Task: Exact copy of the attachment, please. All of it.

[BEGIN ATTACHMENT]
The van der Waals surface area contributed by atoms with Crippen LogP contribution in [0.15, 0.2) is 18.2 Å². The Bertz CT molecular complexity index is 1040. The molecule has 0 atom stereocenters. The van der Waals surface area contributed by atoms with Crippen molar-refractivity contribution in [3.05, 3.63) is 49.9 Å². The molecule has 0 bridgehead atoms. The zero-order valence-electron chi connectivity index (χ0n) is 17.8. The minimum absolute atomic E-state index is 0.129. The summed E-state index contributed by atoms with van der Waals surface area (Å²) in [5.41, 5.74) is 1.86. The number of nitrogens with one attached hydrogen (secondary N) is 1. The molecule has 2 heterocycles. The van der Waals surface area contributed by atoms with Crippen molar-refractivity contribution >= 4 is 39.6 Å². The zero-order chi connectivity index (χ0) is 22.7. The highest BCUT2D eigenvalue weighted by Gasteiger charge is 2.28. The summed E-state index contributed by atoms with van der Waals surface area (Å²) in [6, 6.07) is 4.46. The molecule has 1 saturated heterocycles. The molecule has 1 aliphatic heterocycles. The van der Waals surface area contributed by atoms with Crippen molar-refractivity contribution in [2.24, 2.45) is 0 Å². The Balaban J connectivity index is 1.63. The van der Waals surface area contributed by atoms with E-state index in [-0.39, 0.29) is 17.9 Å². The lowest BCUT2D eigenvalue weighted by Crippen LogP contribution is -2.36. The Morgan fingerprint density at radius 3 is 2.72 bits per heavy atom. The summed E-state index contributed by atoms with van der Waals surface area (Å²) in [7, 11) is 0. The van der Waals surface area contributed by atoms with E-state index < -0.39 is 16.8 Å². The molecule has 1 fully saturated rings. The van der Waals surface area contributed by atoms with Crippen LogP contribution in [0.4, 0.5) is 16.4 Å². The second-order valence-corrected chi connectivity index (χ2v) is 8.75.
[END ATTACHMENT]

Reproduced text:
The van der Waals surface area contributed by atoms with Crippen LogP contribution in [0.15, 0.2) is 18.2 Å². The Bertz CT molecular complexity index is 1040. The molecule has 0 atom stereocenters. The van der Waals surface area contributed by atoms with Crippen molar-refractivity contribution in [3.05, 3.63) is 49.9 Å². The molecule has 0 bridgehead atoms. The zero-order valence-electron chi connectivity index (χ0n) is 17.8. The minimum absolute atomic E-state index is 0.129. The summed E-state index contributed by atoms with van der Waals surface area (Å²) in [5.41, 5.74) is 1.86. The number of nitrogens with one attached hydrogen (secondary N) is 1. The molecule has 2 heterocycles. The van der Waals surface area contributed by atoms with Crippen molar-refractivity contribution >= 4 is 39.6 Å². The zero-order chi connectivity index (χ0) is 22.7. The highest BCUT2D eigenvalue weighted by Gasteiger charge is 2.28. The summed E-state index contributed by atoms with van der Waals surface area (Å²) in [6, 6.07) is 4.46. The molecule has 1 saturated heterocycles. The molecule has 1 aliphatic heterocycles. The van der Waals surface area contributed by atoms with Crippen molar-refractivity contribution in [2.24, 2.45) is 0 Å². The Balaban J connectivity index is 1.63. The van der Waals surface area contributed by atoms with E-state index in [-0.39, 0.29) is 17.9 Å². The lowest BCUT2D eigenvalue weighted by Crippen LogP contribution is -2.36. The Morgan fingerprint density at radius 3 is 2.72 bits per heavy atom. The summed E-state index contributed by atoms with van der Waals surface area (Å²) in [7, 11) is 0. The van der Waals surface area contributed by atoms with E-state index < -0.39 is 16.8 Å². The molecule has 1 fully saturated rings. The van der Waals surface area contributed by atoms with Crippen LogP contribution in [0.4, 0.5) is 16.4 Å². The second-order valence-corrected chi connectivity index (χ2v) is 8.75.